Thoughts about death

During the past year a few persons close to me have died. I also have acquaintances and relatives who have reached a high age and are experiencing some related ailments. This has made me think about life and the process of getting old. Although I am just under thirty, I can already see how my views on getting older have changed during the past ten years. How they will develop in the future, I can only guess, but the contrast between my current perspective and the one I had ten years ago is visible.

When I was twenty, I hardly contemplated about death on a personal level. I had been to funerals, but at that time death was something that would meet the old miserly while I was young and healthy. Death was not something that could happen to me or my friends of same age. Now I think and acknowledge that death could meet me eventually, but at the same time it seems to be very, very far away, maybe infinitely far away if no accident should end my life. While the twenty-year-old me saw himself as immortal, the current me has abandoned this illusion while thinking he can still live potentially forever.

When a person gets older, they gradually lose their physical prowess and mental faculties. In what order these steps take place and to what degree, varies between individuals. For the person themselves, having a clear mind in a feeble body is likely worse than the opposite; the mind can observe and grasp how its physical housing is collapsing and how it must also come to its end. In the opposite case, an otherwise functioning body without a lucid mind cannot foresee its own faith, living both without joy and worries.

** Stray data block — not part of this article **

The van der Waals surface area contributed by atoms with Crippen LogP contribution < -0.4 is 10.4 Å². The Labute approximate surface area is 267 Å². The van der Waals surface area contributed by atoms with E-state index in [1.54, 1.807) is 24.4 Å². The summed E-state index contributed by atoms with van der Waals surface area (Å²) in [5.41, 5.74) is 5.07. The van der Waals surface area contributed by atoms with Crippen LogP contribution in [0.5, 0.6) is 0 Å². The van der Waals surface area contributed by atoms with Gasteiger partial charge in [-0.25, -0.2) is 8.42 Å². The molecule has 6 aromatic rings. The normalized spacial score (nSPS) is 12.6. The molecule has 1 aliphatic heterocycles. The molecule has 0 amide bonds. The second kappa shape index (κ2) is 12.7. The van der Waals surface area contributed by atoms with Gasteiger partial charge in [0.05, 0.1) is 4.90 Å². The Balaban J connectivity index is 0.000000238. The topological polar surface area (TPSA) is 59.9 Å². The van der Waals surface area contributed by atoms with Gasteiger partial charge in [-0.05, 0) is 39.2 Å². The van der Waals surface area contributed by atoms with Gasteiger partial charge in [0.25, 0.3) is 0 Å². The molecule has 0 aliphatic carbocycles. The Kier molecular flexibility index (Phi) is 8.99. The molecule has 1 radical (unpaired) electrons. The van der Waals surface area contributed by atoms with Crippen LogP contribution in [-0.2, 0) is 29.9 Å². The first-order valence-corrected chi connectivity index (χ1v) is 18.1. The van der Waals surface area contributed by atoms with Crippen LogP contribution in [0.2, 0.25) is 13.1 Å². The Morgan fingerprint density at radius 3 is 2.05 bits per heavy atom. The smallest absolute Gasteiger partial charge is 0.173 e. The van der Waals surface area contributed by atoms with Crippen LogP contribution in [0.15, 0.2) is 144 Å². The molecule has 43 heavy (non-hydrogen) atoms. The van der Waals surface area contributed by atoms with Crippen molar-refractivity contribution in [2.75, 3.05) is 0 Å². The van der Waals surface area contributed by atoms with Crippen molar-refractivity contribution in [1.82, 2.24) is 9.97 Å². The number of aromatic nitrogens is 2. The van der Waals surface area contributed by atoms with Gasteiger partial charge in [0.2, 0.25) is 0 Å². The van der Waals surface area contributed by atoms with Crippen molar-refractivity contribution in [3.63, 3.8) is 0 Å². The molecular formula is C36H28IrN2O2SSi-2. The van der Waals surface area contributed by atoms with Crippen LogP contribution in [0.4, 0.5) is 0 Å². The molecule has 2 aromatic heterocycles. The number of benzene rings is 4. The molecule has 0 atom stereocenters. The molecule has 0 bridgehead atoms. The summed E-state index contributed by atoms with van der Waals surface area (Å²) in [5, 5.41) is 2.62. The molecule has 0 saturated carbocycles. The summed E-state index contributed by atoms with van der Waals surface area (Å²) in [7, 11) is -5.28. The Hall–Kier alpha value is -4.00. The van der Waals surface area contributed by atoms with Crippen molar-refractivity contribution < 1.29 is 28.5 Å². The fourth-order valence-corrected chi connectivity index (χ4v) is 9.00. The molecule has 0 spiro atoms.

Getting older and having a visceral feeling of dying must be tough for both the person experiencing it and also the people around them. However, I think we shouldn’t worry about death but rather accept it as a necessary conclusion to our lives. If we can accept death as something over which we have only limited control, we can spend more time enjoying the good things in our lives. Living in fear of death is hardly living at all.